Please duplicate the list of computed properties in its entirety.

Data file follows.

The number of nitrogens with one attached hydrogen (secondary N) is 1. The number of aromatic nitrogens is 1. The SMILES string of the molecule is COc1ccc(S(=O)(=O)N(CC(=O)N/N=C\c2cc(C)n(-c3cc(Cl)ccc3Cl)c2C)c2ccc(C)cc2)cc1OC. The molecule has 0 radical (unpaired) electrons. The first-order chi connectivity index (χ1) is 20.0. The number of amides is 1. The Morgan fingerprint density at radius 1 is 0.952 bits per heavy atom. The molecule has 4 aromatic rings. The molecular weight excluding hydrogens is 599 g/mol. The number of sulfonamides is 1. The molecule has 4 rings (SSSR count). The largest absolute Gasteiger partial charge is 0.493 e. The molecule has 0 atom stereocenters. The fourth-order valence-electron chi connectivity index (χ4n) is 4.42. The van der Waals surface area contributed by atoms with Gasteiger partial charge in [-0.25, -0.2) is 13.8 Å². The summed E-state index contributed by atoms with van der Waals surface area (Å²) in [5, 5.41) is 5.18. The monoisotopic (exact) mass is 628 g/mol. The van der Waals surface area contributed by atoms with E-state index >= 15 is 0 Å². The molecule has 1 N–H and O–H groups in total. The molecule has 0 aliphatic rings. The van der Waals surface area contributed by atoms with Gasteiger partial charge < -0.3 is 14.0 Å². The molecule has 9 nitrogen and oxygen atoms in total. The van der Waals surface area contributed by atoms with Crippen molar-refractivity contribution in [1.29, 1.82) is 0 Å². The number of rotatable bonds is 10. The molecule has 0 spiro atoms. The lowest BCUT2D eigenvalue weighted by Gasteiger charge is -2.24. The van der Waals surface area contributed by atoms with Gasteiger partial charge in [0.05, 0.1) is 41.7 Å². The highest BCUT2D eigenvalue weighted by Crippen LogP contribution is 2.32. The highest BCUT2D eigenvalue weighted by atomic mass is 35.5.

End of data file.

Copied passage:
The number of nitrogens with one attached hydrogen (secondary N) is 1. The number of aromatic nitrogens is 1. The SMILES string of the molecule is COc1ccc(S(=O)(=O)N(CC(=O)N/N=C\c2cc(C)n(-c3cc(Cl)ccc3Cl)c2C)c2ccc(C)cc2)cc1OC. The molecule has 0 radical (unpaired) electrons. The first-order chi connectivity index (χ1) is 20.0. The number of amides is 1. The Morgan fingerprint density at radius 1 is 0.952 bits per heavy atom. The molecule has 4 aromatic rings. The molecular weight excluding hydrogens is 599 g/mol. The number of sulfonamides is 1. The molecule has 4 rings (SSSR count). The largest absolute Gasteiger partial charge is 0.493 e. The molecule has 0 atom stereocenters. The fourth-order valence-electron chi connectivity index (χ4n) is 4.42. The van der Waals surface area contributed by atoms with Gasteiger partial charge in [-0.25, -0.2) is 13.8 Å². The summed E-state index contributed by atoms with van der Waals surface area (Å²) in [5, 5.41) is 5.18. The monoisotopic (exact) mass is 628 g/mol. The van der Waals surface area contributed by atoms with E-state index >= 15 is 0 Å². The molecule has 1 N–H and O–H groups in total. The molecule has 0 aliphatic rings. The van der Waals surface area contributed by atoms with Gasteiger partial charge < -0.3 is 14.0 Å². The molecule has 9 nitrogen and oxygen atoms in total. The van der Waals surface area contributed by atoms with Crippen molar-refractivity contribution in [1.29, 1.82) is 0 Å². The number of rotatable bonds is 10. The molecule has 0 spiro atoms. The lowest BCUT2D eigenvalue weighted by Gasteiger charge is -2.24. The van der Waals surface area contributed by atoms with Gasteiger partial charge in [0.05, 0.1) is 41.7 Å². The highest BCUT2D eigenvalue weighted by Crippen LogP contribution is 2.32. The highest BCUT2D eigenvalue weighted by atomic mass is 35.5.